Tuesday, December 05, 2006

40% of world's wealth owned by 1% of population

The richest one per cent of the world's population owns 40 per cent of the total household wealth, while the bottom half of the world makes do with barely one per cent, according to a research report released Tuesday.

The study, which further underlined the continuing disparity between rich and poor, is by the Helsinki-based World Institute for Development Economics Research, part of the United Nations University.

'Income inequality has been rising for the past 20 to 25 years and we think that is true for inequality in the distribution of wealth.'-Canadian economist James Davies, an author of the report

It took more than $500,000 US to be among the richest one per cent of adults in the world, according to the report. The richest 10 per cent of adults needed $61,000 US in assets.

In contrast, 50 per cent of adults owned barely one per cent of the household wealth.

Wealth was defined as the value of physical and financial assets minus debts. The study differentiates between wealth and income. The authors note that "many people in high-income countries — somewhat paradoxically — are among the poorest people in the world in terms of household wealth" because they have large debts.

The bulk of the wealthiest adults (almost 90 per cent) are concentrated in North America, Europe and Japan, the researchers said. For example, North America accounts for only six per cent of adults, but held 34 per cent of the globe's household wealth.

"Income inequality has been rising for the past 20 to 25 years, and we think that is true for inequality in the distribution of wealth," said James Davies, one of the report's authors and a professor of economics at the University of Western Ontario in London.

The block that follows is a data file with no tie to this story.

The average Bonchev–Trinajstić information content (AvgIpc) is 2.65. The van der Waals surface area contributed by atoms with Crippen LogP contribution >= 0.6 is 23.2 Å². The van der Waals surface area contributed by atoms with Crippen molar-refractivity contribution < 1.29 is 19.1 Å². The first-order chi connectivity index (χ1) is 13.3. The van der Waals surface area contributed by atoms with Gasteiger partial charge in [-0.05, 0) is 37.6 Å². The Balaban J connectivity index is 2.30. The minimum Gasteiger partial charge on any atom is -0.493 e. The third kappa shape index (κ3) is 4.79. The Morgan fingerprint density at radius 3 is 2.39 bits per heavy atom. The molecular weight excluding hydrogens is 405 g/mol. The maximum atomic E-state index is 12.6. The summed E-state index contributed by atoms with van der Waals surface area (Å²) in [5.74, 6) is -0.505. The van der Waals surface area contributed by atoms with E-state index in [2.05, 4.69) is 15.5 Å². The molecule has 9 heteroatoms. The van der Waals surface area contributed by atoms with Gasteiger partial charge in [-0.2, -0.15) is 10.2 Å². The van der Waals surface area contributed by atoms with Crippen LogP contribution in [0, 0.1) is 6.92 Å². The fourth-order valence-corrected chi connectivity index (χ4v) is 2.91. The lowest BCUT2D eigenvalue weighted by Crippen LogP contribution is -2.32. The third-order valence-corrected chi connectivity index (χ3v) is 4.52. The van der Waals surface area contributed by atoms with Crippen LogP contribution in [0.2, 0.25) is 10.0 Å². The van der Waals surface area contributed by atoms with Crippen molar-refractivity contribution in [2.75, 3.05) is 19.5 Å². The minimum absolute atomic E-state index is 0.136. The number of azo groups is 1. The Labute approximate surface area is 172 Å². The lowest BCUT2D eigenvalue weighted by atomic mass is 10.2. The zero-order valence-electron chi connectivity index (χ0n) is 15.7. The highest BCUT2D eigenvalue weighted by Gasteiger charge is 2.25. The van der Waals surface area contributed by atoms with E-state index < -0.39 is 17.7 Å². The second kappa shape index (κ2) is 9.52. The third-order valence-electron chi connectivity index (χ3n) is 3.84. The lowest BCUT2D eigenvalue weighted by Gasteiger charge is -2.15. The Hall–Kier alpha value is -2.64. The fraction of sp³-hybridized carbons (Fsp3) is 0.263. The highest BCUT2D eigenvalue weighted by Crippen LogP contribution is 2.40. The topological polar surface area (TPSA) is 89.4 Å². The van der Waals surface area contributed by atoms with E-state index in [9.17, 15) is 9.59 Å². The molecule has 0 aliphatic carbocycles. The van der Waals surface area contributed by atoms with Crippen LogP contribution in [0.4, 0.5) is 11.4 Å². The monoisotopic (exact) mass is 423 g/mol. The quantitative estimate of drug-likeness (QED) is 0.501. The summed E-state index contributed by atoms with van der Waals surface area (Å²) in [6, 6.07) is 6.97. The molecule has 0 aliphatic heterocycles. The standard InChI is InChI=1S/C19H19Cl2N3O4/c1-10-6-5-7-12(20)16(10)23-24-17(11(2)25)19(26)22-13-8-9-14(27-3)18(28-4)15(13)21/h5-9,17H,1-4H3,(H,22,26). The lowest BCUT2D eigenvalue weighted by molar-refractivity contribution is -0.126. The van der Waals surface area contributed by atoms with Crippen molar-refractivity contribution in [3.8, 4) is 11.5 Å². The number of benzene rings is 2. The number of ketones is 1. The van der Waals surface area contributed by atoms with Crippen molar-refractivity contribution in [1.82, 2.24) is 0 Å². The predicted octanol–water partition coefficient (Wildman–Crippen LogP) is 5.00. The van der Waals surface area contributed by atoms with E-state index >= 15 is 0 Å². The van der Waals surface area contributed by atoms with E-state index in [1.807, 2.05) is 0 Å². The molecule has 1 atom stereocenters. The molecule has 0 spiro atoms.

"There is a whole group of problems in developing countries that make it difficult for people to build up assets, which are important, since life is so precarious," Davies said.

Having assets worth just above $2,200 US would be enough to put an adult into the top half of the world's wealth distribution.

Canadians averaged $70,916 US in assets

Canada's net worth per capita came in at $70,916 US, putting it just ahead of Denmark.

Average net worth in the United States amounted to $143,867 per person in 2000, while it reached $180,837 in Japan.

At the bottom end of the scale were Ethiopia with per-capita wealth of $193 and Congo at $180.

Global household wealth amounted to $125 trillion in 2000, roughly three times the value of total global production, or $20,500 per person.

Saturday, December 02, 2006

Hawking says man should colonize other star systems to avoid extinction


LONDON: It's time humans moved out of the solar system and colonized other star systems, says theoretical physicist Stephen Hawking, as otherwise there is a threat of extinction to the human species.

Life on earth could be wiped out by a nuclear holocaust or an asteroid striking the planet, he warned. Once man spreads out into the space and establish colonies, the future is safe for humanity, the wheel-chair bound scientist told BBC Radio just before he received the Royal Society's Copley Medal, the top science award in the U.K., Thursday.

There are no planets in the solar system that is similar to earth and hence man should spread his wings beyond the sun and its planets into another star system, he said, adding the present system of rockets and space vehicles are incapable of such an odyssey. Technologies like "warp drives" mentioned in futuristic TV programs like Star Trek, where travel at the speed of light is visualized, too may not be practical, he said. On the other hand, concepts like matter/anti-matter annihilation for propulsion could become helpful, he added.

Saying disasters like a nuclear war or an asteroid hitting the earth can "wipe us all out," he predicted once we spread out into space and establish independent colonies, our future should be safe. This will require identifying hospitable planets in other star systems and traveling to these planets. If the chemical fuel rockets, which were used in rockets that propelled the spaceships that took man to moon, the journeys to planets in other star systems will require 50,000 years and more of time, he said.